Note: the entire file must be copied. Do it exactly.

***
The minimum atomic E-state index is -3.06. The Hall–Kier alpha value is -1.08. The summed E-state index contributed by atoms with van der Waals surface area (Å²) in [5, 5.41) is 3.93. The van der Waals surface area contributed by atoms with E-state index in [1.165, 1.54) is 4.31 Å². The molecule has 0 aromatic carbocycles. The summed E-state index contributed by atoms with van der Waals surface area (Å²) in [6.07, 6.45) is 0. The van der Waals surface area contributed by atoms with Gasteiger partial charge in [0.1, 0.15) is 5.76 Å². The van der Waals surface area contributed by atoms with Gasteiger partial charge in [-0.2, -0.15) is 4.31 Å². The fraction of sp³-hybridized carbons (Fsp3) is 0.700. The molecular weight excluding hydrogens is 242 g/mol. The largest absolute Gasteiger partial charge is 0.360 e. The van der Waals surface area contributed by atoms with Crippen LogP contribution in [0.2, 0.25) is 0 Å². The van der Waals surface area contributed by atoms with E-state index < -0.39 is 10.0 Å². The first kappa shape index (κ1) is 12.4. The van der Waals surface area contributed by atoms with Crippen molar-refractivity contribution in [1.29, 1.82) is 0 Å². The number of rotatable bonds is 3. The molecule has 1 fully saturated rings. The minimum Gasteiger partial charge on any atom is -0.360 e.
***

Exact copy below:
The minimum atomic E-state index is -3.06. The Hall–Kier alpha value is -1.08. The summed E-state index contributed by atoms with van der Waals surface area (Å²) in [5, 5.41) is 3.93. The van der Waals surface area contributed by atoms with E-state index in [1.165, 1.54) is 4.31 Å². The molecule has 0 aromatic carbocycles. The summed E-state index contributed by atoms with van der Waals surface area (Å²) in [6.07, 6.45) is 0. The van der Waals surface area contributed by atoms with Gasteiger partial charge in [0.1, 0.15) is 5.76 Å². The van der Waals surface area contributed by atoms with Gasteiger partial charge in [-0.2, -0.15) is 4.31 Å². The fraction of sp³-hybridized carbons (Fsp3) is 0.700. The molecular weight excluding hydrogens is 242 g/mol. The largest absolute Gasteiger partial charge is 0.360 e. The van der Waals surface area contributed by atoms with Crippen LogP contribution in [0.2, 0.25) is 0 Å². The van der Waals surface area contributed by atoms with E-state index < -0.39 is 10.0 Å². The first kappa shape index (κ1) is 12.4. The van der Waals surface area contributed by atoms with Crippen molar-refractivity contribution in [1.29, 1.82) is 0 Å². The number of rotatable bonds is 3. The molecule has 1 fully saturated rings. The minimum Gasteiger partial charge on any atom is -0.360 e.